Little is known about Chicken, but I think she is a professional female impersonator. Here she is working very hard to appear as feminine as possible. Her outfit screams middle to late 1950’s: spike heels, furs, arched eyebrows and pointed brassiere. Remember Jane Mansfield? The combination of those heels and the tight skirt must have given Chicken a mincing little walk. She flashes such a winning smile, as she delicately cocks her little finger, because that is what a lady would do.
Her photo was taken in a professional studio, Maurice Seymour in New York, against seamless paper. Her magnificently feminine figure is the work of an air brush, not exercise and a rigorous diet. (Thanks to queer historian Gerard Koskovich for pointing out the use of an air brush to create feminine curves on photographs of female impersonators.)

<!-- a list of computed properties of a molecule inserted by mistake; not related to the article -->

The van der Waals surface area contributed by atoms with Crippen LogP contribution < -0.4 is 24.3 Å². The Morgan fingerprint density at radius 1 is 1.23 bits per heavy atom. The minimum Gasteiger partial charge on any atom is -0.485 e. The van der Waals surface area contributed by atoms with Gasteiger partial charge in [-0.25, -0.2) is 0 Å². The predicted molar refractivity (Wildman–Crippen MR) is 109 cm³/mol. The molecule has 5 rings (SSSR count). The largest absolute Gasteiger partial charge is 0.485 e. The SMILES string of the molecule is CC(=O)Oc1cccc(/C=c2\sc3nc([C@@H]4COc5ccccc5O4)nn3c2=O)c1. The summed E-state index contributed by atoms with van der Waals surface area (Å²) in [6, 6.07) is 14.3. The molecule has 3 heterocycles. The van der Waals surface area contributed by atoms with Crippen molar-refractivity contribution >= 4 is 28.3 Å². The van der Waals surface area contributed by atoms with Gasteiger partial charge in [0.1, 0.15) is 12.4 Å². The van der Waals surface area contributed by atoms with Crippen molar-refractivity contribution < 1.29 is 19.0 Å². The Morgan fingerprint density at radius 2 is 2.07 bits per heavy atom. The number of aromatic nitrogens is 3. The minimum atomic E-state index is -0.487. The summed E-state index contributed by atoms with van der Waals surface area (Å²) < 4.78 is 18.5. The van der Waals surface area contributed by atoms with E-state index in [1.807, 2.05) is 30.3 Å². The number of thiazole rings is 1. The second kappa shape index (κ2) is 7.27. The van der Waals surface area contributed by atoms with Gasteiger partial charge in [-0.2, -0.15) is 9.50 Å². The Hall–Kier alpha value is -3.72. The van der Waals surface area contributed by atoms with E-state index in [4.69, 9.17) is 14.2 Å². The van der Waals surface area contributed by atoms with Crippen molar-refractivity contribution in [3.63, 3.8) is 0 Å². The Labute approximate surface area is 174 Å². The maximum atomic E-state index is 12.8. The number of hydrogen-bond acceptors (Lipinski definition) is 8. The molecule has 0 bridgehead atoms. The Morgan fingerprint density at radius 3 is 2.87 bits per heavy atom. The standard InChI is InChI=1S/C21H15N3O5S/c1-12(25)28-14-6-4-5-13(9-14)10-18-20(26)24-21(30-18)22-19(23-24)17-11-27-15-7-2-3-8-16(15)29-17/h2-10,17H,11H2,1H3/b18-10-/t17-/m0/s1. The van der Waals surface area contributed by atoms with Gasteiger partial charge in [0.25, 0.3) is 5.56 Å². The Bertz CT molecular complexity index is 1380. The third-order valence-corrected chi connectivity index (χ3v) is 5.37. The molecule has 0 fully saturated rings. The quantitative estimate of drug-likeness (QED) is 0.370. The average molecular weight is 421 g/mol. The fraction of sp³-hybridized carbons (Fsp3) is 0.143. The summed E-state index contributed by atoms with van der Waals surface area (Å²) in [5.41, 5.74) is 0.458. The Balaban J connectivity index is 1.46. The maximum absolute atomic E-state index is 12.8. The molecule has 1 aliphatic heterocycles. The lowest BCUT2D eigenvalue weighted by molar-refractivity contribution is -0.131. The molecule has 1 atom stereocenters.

The photo is autographed to Harvey Lee (“To Harvey, Sincerely Chicken”), a professional female impersonator who collected hundreds of photographs and ephemera from other female impersonators. His personal archive is at University of Arkansas, catalogued as the Harvey Goodwin Collection.
Today “chicken” means someone quite young, a teenager or pre-teen. An article called “Remembering the Thirties” from a 1973 issue of The Yellow Book, a New York gay magazine, says that in the 1930’s, “kids, as now, were ‘chicken.’” So, “chicken” has meant the same thing for about 100 years. Maybe longer. Assuming Chicken knew the implications of the name she chose, how old do you think Chicken is?